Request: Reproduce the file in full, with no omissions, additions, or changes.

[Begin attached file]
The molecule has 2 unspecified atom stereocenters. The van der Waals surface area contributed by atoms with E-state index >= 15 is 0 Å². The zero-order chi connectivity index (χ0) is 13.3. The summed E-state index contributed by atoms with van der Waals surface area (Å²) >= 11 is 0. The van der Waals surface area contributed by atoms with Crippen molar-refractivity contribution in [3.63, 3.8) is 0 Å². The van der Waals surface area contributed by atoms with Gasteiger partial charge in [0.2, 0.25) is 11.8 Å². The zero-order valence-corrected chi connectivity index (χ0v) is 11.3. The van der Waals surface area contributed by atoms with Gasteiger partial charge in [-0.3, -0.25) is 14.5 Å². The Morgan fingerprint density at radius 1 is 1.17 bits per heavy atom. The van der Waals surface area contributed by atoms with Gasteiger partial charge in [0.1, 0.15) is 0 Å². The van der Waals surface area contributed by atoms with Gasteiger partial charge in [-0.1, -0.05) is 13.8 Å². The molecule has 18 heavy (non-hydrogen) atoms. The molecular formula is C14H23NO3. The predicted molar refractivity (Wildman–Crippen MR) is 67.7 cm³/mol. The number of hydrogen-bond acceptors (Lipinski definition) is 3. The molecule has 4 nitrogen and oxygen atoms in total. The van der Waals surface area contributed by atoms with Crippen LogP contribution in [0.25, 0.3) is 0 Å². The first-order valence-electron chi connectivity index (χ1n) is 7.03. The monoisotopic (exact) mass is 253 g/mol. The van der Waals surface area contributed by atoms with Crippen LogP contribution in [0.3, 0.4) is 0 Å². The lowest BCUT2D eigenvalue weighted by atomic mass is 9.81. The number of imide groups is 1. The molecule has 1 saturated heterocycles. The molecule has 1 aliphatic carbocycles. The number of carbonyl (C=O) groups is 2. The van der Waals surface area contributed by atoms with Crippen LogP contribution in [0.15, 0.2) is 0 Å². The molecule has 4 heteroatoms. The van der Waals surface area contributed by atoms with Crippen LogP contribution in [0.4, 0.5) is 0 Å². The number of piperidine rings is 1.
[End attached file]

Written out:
The molecule has 2 unspecified atom stereocenters. The van der Waals surface area contributed by atoms with E-state index >= 15 is 0 Å². The zero-order chi connectivity index (χ0) is 13.3. The summed E-state index contributed by atoms with van der Waals surface area (Å²) >= 11 is 0. The van der Waals surface area contributed by atoms with Crippen molar-refractivity contribution in [3.63, 3.8) is 0 Å². The van der Waals surface area contributed by atoms with Gasteiger partial charge in [0.2, 0.25) is 11.8 Å². The zero-order valence-corrected chi connectivity index (χ0v) is 11.3. The van der Waals surface area contributed by atoms with Gasteiger partial charge in [-0.3, -0.25) is 14.5 Å². The Morgan fingerprint density at radius 1 is 1.17 bits per heavy atom. The van der Waals surface area contributed by atoms with Gasteiger partial charge in [0.1, 0.15) is 0 Å². The van der Waals surface area contributed by atoms with Gasteiger partial charge in [-0.1, -0.05) is 13.8 Å². The molecule has 18 heavy (non-hydrogen) atoms. The molecular formula is C14H23NO3. The predicted molar refractivity (Wildman–Crippen MR) is 67.7 cm³/mol. The number of hydrogen-bond acceptors (Lipinski definition) is 3. The molecule has 4 nitrogen and oxygen atoms in total. The van der Waals surface area contributed by atoms with Crippen LogP contribution in [0.25, 0.3) is 0 Å². The first-order valence-electron chi connectivity index (χ1n) is 7.03. The monoisotopic (exact) mass is 253 g/mol. The van der Waals surface area contributed by atoms with Crippen LogP contribution in [0.3, 0.4) is 0 Å². The lowest BCUT2D eigenvalue weighted by atomic mass is 9.81. The number of imide groups is 1. The molecule has 1 saturated heterocycles. The molecule has 1 aliphatic carbocycles. The number of carbonyl (C=O) groups is 2. The van der Waals surface area contributed by atoms with Crippen LogP contribution in [0.15, 0.2) is 0 Å². The molecule has 4 heteroatoms. The van der Waals surface area contributed by atoms with Crippen LogP contribution in [0.4, 0.5) is 0 Å². The number of piperidine rings is 1.